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TOWN & APARTMENT LIVING
MAX on test
Compact dishwashers are available in a range of formats; the selection of brands and models too numerous to mention within the context of this feature. But one of the most recent launches is Gorenje’s GIC63140 AX, an extension of the brand’s Pure range of appliances. The in-line model comes in a stylish black and stainless steel finish and is the “perfect choice for those who lack the room for a full-size model but don’t wish to compromise on style and functionality,” according to Marketing Manager Ruth Ferguson. “Consumers are increasingly looking for appliances that perfectly match their spatial requirements, making compact models of real interest, and will appreciate the retailer who can offer eye-catching products in a variety of footprints,” she adds.
Cooling space Combination cooling appliances generally take up the biggest area in the kitchen, but sufficient, safe food storage is a must. And, as Maytag Product Marketing Manager Caroline Guillermard says: “Consumers want appliances that say something about them.” With the kitchen and living space opening up, the opportunity to opt for bigger, focal-point cooling appliances becomes a possibility and “side-by-sides in two and three-door configurations and those that can be customised both inside and outside will certainly make a statement.” Whirlpool’s Sado adds that the side-by-side takes up less space than a paired European fridge and freezer sited together (1000mm compared to 1200 mm), and Whirlpool’s new models ventilate through the plinth so can be built in between cupboards or living room furniture. “The latest glass and glass-like finishes are just perfect for a dramatic effect,” she says. Sado advocates extending refrigeration appliances such as wine cabinets into other areas of the home: “The latest sophisticated and elegant designs lend themselves to being placed in the dining or living area to create a superb display of the owner’s wine collection.” Hotpoint’s Iain Starkey also believes that cooling appliances could be liberated from the kitchen. “Stylish products with true design appeal, like the Hotpoint Quadrio and Indesit Trilogic, look equally at home in an open-plan living room,” he comments.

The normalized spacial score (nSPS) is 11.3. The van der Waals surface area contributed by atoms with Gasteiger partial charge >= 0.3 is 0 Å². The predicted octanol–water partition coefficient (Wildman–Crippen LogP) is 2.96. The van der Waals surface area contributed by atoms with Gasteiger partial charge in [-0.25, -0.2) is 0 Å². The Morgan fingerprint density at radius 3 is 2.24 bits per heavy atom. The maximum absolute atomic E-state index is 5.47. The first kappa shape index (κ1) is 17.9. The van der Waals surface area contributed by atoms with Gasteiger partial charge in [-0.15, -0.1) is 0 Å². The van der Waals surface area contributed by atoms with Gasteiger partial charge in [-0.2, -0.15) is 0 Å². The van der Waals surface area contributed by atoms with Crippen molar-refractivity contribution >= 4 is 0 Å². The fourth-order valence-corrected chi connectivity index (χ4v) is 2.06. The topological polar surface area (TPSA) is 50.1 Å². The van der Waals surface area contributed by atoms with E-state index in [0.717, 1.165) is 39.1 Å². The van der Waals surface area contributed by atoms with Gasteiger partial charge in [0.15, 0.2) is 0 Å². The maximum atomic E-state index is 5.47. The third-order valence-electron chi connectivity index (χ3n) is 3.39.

For those looking for flexible fridge and freezer space, there are a number of models on the market with compartments that can be switched from fridge to freezer mode. Haier’s ‘MyZone’, for example, has a middle compartment that can be used as either. “This means that customers no longer need to trade off capacity against smaller fridge freezers,” says UK White Goods Product Manager James Osborne, “and they can use this appliance to meet all their storage needs throughout the year. For example: the storage of more frozen products in winter and more fresh produce in summer.” MyZone comes in a glass finish, offering “a glamorous design for a small space.” Consumers need to recognise that good use of vertical space is every bit as important as the clever use of floor space. As AEG’s Sophie Davidson notes: “Space is precious and the homeowner needs to maximize what’s available.” For smaller kitchen areas she strongly recommends the purchase of extra-tall refrigeration as a resourceful means of doing away with the “dead space” that would normally exist above cabinets or threequarter height cooling appliances, thereby providing valuable, safe food storage. Where vertical space is occupied by in-column or banked appliances, cooling drawers may provide a stylish alternative. Hotpoint is one of a number of brands with such products in its range: the 90cm units can be supplied either with Hotpoint Experience Steel fronts or finished with matching cabinetry.
WHIRLPOOL’S RANGE OF DISHWASHERS OPERATE AT A “WHISPER QUIET” 39DBA
As the number of low-occupancy, more compact homes increases across the UK and more areas are surrendered to the open-plan environment, consumers will continue to seek out appliances that can deliver aspirational lifestyle requirements. But, “regardless of the space available in the home, when we boil it all down to basics, most would-be buyers want the answers to the following questions,” says Maytag’s Guillermard: Does the appliance fulfill my needs? Is it a brand I can trust and rely on if anything goes wrong? Does it look nice and will it fit in with the rest of my kitchen and living area? How much will it cost me over the long-term in energy and water expenditure?